Linguistics Labs

Anthropological Linguistics Lab

  • Director: Norma Mendoza Denton

Arizona Center for Theoretical Syntax

  • Directors: Andrew Carnie, Heidi Harley
  • Affiliated Faculty: Tom Bever, Andrew Barss, Simin Karimi, Janet Nicol, Antxon Olarrea,  Mary Willie, Massimo Piatelli-Palmarini, Tyler Peterson
  • The Syntax Center provides computing and resource materials for the study of topics in theoretical syntax. The center has regular meetings to discuss on going projects, and sponsors a salon on talks and presentations. Students are strongly encouraged to attend lab meetings. Current projects include: Verb Initial Syntax, telicity and argument structure. Uto-Aztecan and Athapaskan Syntax, scrambling, binding and the interface conditions.

Arizona Phonological Imaging Lab

  • Director: Diana Archangeli

 Language & Cognition Lab

  • Director: Thomas Bever
  • This lab works with undergraduates and graduate students in two labs. One is devoted to studying human language and cognition, while people understand sentences. The second lab is devoted to studying spatial behavior and cerebral asymmetries in rats.

Developmental Psycholinguistics Lab

  • Director: Cecile McKee
  • This lab studies language development, especially in children. The emphasis is on experimental studies of syntax. An example of recent research produced by the Developmental Psycholinguistics Lab is a series of studies of children’s production and judgements of relative clauses. This research shows, for example, the importance of frequency factors but distinguishes them from syntactic competence.

Douglass Phonetics Lab

  • Director: Natasha Warner
  • The phonetics lab in the Douglass Building is outfitted for research and teaching in articulatory phonetics, acoustic phonetics, speech perception, and psycholinguistics. One major focus of the lab currently is the reduced speech typical in spontaneous casual conversations.  Students in the lab work both on topics related to this, and on their own unrelated topics in phonetics and experimental phonology.
  • Location: Douglass Rooms 316, 318-A, 318-D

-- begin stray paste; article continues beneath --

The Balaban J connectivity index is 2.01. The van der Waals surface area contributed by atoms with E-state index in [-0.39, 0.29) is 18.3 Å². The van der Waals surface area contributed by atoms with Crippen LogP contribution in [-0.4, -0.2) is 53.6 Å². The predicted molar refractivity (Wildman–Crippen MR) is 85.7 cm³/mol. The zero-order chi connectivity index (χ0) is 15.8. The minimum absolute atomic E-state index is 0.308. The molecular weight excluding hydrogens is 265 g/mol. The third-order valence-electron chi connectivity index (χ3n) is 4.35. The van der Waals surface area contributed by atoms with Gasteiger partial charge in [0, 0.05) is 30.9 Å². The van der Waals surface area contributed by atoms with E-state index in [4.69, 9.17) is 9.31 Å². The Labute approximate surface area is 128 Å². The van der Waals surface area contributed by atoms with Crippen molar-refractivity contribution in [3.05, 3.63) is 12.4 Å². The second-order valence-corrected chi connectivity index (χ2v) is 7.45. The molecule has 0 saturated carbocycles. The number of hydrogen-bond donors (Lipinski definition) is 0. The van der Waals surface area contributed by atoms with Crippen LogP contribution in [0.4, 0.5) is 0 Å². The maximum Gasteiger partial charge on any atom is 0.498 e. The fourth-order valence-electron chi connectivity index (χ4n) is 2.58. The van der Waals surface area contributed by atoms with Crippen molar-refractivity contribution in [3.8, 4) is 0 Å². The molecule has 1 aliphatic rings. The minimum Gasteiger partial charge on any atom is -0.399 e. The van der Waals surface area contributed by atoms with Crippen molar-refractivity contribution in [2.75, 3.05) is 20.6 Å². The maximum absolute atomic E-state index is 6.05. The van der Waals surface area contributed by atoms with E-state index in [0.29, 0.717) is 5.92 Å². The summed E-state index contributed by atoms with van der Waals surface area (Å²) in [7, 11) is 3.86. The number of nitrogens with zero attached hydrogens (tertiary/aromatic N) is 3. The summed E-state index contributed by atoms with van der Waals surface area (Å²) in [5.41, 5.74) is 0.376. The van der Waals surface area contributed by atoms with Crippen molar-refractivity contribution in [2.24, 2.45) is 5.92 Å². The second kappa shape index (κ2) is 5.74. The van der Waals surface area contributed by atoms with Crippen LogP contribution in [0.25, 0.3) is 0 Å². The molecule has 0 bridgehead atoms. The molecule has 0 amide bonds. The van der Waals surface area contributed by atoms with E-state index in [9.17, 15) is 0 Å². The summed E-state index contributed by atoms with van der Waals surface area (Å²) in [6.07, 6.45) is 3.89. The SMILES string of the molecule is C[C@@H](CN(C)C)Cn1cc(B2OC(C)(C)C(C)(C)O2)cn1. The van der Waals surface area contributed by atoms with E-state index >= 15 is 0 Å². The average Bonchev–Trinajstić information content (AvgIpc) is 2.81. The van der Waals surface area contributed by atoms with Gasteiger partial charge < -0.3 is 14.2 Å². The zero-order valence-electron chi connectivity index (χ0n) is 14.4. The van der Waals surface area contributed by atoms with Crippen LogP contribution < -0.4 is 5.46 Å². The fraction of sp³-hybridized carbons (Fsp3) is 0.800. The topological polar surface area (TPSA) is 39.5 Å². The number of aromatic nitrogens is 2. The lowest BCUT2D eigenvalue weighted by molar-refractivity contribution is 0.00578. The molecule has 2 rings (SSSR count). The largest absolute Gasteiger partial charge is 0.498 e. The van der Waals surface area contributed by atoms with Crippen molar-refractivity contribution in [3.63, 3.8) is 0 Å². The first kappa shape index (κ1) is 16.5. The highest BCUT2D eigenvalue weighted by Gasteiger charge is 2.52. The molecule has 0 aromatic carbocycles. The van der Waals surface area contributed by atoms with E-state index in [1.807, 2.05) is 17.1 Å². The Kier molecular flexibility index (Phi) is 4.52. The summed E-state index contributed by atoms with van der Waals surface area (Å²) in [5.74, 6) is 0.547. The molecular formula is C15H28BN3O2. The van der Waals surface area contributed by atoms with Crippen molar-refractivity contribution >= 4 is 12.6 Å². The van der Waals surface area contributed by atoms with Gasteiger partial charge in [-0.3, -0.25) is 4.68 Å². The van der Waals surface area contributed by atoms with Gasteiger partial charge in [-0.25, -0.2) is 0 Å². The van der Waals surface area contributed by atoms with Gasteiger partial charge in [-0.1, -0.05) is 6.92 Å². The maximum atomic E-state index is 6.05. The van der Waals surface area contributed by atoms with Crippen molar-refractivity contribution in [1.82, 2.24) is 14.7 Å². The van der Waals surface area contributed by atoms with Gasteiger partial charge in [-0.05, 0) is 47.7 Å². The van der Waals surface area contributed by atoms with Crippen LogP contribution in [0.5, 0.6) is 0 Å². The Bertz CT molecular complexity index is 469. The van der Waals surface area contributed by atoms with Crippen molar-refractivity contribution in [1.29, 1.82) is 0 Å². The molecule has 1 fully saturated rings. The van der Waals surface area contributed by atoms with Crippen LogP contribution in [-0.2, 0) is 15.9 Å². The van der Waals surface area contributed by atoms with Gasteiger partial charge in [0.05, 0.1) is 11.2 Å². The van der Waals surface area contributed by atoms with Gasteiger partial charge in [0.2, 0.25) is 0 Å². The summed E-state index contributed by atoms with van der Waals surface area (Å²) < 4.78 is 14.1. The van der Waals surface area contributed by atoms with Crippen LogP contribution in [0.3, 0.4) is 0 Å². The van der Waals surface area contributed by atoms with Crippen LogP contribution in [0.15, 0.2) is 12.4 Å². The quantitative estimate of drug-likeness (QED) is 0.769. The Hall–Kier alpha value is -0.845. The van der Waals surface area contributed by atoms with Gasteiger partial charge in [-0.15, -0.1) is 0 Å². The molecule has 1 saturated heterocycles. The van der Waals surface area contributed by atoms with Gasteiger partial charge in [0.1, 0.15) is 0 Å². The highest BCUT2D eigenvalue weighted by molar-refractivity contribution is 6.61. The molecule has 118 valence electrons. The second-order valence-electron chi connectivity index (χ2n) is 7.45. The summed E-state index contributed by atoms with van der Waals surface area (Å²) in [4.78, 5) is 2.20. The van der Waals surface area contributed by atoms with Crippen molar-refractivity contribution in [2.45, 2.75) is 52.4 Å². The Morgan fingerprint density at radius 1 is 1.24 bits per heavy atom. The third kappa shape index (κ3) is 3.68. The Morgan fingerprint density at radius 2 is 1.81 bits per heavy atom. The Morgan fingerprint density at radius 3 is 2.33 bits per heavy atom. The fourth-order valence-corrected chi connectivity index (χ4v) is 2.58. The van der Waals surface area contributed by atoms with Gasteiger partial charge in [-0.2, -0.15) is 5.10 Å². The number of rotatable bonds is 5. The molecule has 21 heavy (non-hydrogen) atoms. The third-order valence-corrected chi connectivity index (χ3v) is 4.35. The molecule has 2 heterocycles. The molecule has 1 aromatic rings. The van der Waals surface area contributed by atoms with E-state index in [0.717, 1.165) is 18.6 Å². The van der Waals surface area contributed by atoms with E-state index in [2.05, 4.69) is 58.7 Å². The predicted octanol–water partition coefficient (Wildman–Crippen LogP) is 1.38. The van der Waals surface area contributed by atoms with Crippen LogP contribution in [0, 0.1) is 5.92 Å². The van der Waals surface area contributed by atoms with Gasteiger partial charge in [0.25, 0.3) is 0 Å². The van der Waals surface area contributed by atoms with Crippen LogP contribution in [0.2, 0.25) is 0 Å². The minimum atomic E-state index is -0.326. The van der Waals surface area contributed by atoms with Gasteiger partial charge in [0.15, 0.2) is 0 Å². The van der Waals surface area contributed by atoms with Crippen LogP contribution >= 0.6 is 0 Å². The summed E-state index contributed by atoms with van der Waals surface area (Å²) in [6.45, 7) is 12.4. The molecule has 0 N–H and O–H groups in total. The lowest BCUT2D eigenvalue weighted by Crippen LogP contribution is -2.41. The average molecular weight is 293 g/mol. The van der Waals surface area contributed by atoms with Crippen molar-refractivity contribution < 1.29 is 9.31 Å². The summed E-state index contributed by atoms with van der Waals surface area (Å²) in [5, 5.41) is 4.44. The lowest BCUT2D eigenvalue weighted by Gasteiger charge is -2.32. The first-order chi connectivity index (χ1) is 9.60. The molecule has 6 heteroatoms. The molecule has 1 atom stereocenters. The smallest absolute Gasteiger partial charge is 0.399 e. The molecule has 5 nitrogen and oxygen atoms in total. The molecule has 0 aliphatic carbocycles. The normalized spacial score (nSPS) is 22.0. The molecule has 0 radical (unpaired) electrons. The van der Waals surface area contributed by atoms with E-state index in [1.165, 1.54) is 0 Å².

Human Language Technology Lab

  • Director: Sandiway Fong

The Native American Languages Dictionary

  • Directors: Ofelia Zepeda, Mary Willie, Michael Hammond
  • Electronic Dictionaries of Tohono O’oodham, Navajo and other Native American Languages.

Phonological Acquisition Lab (PAL)

  • Director: Diane Ohala
  • The Phonological Acquisition Lab works with pre-school age children with normal language development as well as children with speech-language impairment. Our focus is on children's developing speech with an aim towards understanding how and why children make the particular sound errors they do, with the ultimate goal of explaining the consistent, non-random and cross-linguistic patterns that occur in the speech of young children as well as the deviations from the norm.
  • Location: Douglass 220 (the Nemo Room)

 Phonetics Research Lab

  • Director: Dick Demers
  • The Phonetics lab is a resource available to the faculty and students of the Linguistics Department.
  • Location: Communication Room 303

Psycholinguistics and Computational Linguistics Lab (PsyCoL)

  • Directors: Adam Ussishkin and Andy Wedel
  • The PsyCoL lab works on issues relating to lexical access, psycholinguistics, computational modeling of language evolution, and electronic resources for linguistic research such as electronic dictionaries.

Psycholinguistics West

  • Director: Janet Nicol
  • This lab contains multiple test booths, each furnished with equipment suitable to conducting psycholinguistics experiments. Including eye-tracking devices that monitor eye-movements during reading.
  • Location: Communication Room 314, phone: (520) 626-8187

SPAM Lab

  • Director: Michael Hammond
  • This lab studies psychophonology, phonology, and psycholinguistics.

 Tweety Language Development Lab

  • Director: LouAnn Gerken
  • The Tweety Language Development Lab asks how infants and young children infer aspects of linguistic structure, including phonology and syntax.